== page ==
If I’m looking for small joys during this time, I love the explosion and interest in bread baking. It’s been a fun distraction to talk bread making tips, techniques and tricks with friends and families and sometimes total strangers. This is the warm, fuzzy side of the internet.
If there is one common theme to many of the initial questions, it’s the surprise that most of the popular no knead, artisan bread recipes include an overnight proof. That long rest in the fridge helps the dough develop flavor, saves you the step of kneading, and makes the dough much easier to handle and shape the next day. Can you make no knead bread in a day? Yes, but start early. Can you make no knead bread after lunch and still have it on the table for dinner. Let’s find out…
The vast majority of the no knead bread recipes breaking the internet are for round artisan loaves. What if you want an equally easy, fool proof recipe but instead of a thick crusted slab to sop up soup or sauce, you want to make a sandwich? Is there a simple, no knead foolproof sandwich loaf bread recipe?
Yes, it exists and it’s simple and easy. It’s a great recipe to bake with kids. Best of all, the finished loaf tastes great, looks great, uses one bowl, freezes well, and works well with different add-ins.
If my text messages or website traffic are any indication, people are rediscovering, or at least trying, the joys (and some frustrations!) of baking homemade bread and pizza during the quarantine. Nothing could make me happier. I’m filling up my freezer with lots of anxiety baking. It might not help my waistline but it is helping my mental health during these strange times.
As a veteran home baker, here are my favorite links and resources to help you succeed in making your own homebaked bread or pizza.
Tofu is inexpensive, filling, nutritious, and … often tastes terrible. It doesn’t have to. I promise. Time and temperature are two simple tricks that can turn your tofu frown upside down.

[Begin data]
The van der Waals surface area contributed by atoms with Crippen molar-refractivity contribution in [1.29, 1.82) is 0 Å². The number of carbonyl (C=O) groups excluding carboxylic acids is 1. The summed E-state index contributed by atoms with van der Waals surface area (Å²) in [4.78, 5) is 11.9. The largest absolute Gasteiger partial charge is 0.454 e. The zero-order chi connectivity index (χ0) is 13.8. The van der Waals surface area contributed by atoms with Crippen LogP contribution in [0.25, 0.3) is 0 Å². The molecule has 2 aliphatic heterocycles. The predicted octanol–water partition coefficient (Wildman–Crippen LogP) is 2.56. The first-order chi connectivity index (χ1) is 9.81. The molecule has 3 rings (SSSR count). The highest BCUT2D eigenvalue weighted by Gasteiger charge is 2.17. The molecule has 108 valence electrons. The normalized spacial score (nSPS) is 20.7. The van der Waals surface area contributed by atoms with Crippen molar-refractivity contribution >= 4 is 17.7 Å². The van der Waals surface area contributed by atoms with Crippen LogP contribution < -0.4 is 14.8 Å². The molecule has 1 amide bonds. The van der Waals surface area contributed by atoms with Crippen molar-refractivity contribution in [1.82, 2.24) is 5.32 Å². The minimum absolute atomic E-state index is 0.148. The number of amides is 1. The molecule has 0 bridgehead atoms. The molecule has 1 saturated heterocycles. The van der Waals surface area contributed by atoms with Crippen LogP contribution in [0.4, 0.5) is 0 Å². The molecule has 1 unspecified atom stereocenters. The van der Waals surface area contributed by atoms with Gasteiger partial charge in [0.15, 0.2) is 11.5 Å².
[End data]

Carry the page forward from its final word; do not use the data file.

One of our staple meals for busy weeknights is a tofu and veggie stir fry over brown rice. We cook and eat a lot of tofu and we’ve cooked and eaten a lot of bad tofu but over the years we eventually found a simple way to make it taste great in three simple steps.
It sounds French and fancy but there might not be anything simpler or more versatile to make than chocolate ganache. It should be a staple in every baker’s kitchen. You can use it for dipping, drizzling, icing, frosting, glazing, even making truffles. Chocolate ganache is simply chocolate and cream blended together. It’s almost foolproof and with just those two ingredients you can have it mostly made in the time it takes to hard boil an egg. If it is so easy and foolproof than why do so many people struggle with making this delectable treat?
I think I’m going to miss the little Star Wars-shaped appliance that has been sitting on our counter for the last two weeks. It’s going back to its rightful owner soon. Perhaps it’s new appliance enthusiasm or just the fad of it but I’ve used it far more than I initially thought I might. It’s not perfect but it does a few things really well.
UPDATE: Thanks to a reader suggestion, I tried these again with coconut flour (as the recipe calls for) rather than spelt. Much better result.
Alas, last week’s banana bread didn’t quite use up all the dark, dark bananas haunting my fruit basket. In a quest to clear the counter and avoid an impending fruit fly convention, I tried the banana coconut cookie recipe from the Run Fast. Cook Fast. Eat Slow. to use up the remaining fruit.
I’ve made many recipes at this point from both Run Fast cookbooks and while they all haven’t come out perfectly they all were pretty tasty and worth making again. This one, however, was the first dud for me, even with chocolate chips thrown in. I’m going to have to make it again if only to see if it’s really the recipe or if it’s me.